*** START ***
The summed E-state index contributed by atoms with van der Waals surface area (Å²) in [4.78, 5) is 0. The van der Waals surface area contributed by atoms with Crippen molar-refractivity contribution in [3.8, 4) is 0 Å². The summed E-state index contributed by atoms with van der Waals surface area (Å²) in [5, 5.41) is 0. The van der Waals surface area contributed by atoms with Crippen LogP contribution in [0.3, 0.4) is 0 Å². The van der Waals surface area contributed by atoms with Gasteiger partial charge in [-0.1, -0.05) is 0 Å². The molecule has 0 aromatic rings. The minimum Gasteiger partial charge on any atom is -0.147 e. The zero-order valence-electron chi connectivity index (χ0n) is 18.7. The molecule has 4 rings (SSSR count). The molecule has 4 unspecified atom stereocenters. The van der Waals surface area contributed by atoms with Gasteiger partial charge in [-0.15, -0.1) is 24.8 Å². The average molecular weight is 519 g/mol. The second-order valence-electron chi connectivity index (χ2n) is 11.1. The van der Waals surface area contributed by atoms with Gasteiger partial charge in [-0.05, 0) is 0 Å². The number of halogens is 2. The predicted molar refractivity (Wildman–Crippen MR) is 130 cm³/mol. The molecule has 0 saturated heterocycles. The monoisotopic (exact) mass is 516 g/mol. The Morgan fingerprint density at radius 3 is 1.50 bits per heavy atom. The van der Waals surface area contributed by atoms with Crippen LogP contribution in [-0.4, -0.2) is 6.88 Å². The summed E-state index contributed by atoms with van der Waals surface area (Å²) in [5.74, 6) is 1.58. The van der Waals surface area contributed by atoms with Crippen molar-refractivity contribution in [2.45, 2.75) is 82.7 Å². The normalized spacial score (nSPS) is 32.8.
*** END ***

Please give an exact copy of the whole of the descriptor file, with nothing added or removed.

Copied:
The summed E-state index contributed by atoms with van der Waals surface area (Å²) in [4.78, 5) is 0. The van der Waals surface area contributed by atoms with Crippen molar-refractivity contribution in [3.8, 4) is 0 Å². The summed E-state index contributed by atoms with van der Waals surface area (Å²) in [5, 5.41) is 0. The van der Waals surface area contributed by atoms with Crippen LogP contribution in [0.3, 0.4) is 0 Å². The van der Waals surface area contributed by atoms with Gasteiger partial charge in [-0.1, -0.05) is 0 Å². The molecule has 0 aromatic rings. The minimum Gasteiger partial charge on any atom is -0.147 e. The zero-order valence-electron chi connectivity index (χ0n) is 18.7. The molecule has 4 rings (SSSR count). The molecule has 4 unspecified atom stereocenters. The van der Waals surface area contributed by atoms with Gasteiger partial charge in [-0.15, -0.1) is 24.8 Å². The average molecular weight is 519 g/mol. The second-order valence-electron chi connectivity index (χ2n) is 11.1. The van der Waals surface area contributed by atoms with Gasteiger partial charge in [-0.05, 0) is 0 Å². The number of halogens is 2. The predicted molar refractivity (Wildman–Crippen MR) is 130 cm³/mol. The molecule has 0 saturated heterocycles. The monoisotopic (exact) mass is 516 g/mol. The Morgan fingerprint density at radius 3 is 1.50 bits per heavy atom. The van der Waals surface area contributed by atoms with Crippen LogP contribution in [-0.4, -0.2) is 6.88 Å². The summed E-state index contributed by atoms with van der Waals surface area (Å²) in [5.74, 6) is 1.58. The van der Waals surface area contributed by atoms with Crippen molar-refractivity contribution in [2.45, 2.75) is 82.7 Å². The normalized spacial score (nSPS) is 32.8.